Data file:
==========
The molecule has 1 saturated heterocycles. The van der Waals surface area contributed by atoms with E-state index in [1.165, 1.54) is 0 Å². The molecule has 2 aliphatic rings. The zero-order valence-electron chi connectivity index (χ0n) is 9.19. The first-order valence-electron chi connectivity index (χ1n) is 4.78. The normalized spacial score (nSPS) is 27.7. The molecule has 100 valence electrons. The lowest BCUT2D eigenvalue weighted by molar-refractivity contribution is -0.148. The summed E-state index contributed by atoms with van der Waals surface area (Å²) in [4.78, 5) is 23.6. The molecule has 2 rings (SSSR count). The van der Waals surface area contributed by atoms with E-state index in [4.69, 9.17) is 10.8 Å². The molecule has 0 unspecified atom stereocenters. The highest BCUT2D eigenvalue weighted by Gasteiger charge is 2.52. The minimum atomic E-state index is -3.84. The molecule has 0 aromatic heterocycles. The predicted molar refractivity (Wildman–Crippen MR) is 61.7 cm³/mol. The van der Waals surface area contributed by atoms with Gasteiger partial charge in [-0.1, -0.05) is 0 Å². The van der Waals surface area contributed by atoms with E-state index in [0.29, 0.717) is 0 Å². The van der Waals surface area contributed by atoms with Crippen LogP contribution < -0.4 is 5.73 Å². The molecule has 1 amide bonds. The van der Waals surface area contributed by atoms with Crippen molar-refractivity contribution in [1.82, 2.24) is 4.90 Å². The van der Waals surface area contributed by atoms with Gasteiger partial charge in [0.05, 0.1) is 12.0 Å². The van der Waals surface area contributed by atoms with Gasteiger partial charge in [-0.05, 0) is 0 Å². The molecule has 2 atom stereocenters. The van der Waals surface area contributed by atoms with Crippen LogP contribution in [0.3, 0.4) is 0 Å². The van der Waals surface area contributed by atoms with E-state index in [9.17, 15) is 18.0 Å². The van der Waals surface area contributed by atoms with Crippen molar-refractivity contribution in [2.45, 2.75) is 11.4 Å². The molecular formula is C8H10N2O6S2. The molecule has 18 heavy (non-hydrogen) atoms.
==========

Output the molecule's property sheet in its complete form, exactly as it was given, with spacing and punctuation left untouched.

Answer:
The molecule has 1 saturated heterocycles. The van der Waals surface area contributed by atoms with E-state index in [1.165, 1.54) is 0 Å². The molecule has 2 aliphatic rings. The zero-order valence-electron chi connectivity index (χ0n) is 9.19. The first-order valence-electron chi connectivity index (χ1n) is 4.78. The normalized spacial score (nSPS) is 27.7. The molecule has 100 valence electrons. The lowest BCUT2D eigenvalue weighted by molar-refractivity contribution is -0.148. The summed E-state index contributed by atoms with van der Waals surface area (Å²) in [4.78, 5) is 23.6. The molecule has 2 rings (SSSR count). The van der Waals surface area contributed by atoms with E-state index in [4.69, 9.17) is 10.8 Å². The molecule has 0 unspecified atom stereocenters. The highest BCUT2D eigenvalue weighted by Gasteiger charge is 2.52. The minimum atomic E-state index is -3.84. The molecule has 0 aromatic heterocycles. The predicted molar refractivity (Wildman–Crippen MR) is 61.7 cm³/mol. The van der Waals surface area contributed by atoms with Gasteiger partial charge in [-0.1, -0.05) is 0 Å². The van der Waals surface area contributed by atoms with E-state index in [0.29, 0.717) is 0 Å². The van der Waals surface area contributed by atoms with Crippen LogP contribution < -0.4 is 5.73 Å². The molecule has 1 amide bonds. The van der Waals surface area contributed by atoms with Crippen molar-refractivity contribution in [1.82, 2.24) is 4.90 Å². The van der Waals surface area contributed by atoms with Gasteiger partial charge in [0.05, 0.1) is 12.0 Å². The van der Waals surface area contributed by atoms with Gasteiger partial charge in [-0.05, 0) is 0 Å². The molecule has 2 atom stereocenters. The van der Waals surface area contributed by atoms with Crippen LogP contribution in [0.3, 0.4) is 0 Å². The van der Waals surface area contributed by atoms with E-state index in [9.17, 15) is 18.0 Å². The van der Waals surface area contributed by atoms with Crippen molar-refractivity contribution in [2.45, 2.75) is 11.4 Å². The molecular formula is C8H10N2O6S2. The molecule has 18 heavy (non-hydrogen) atoms.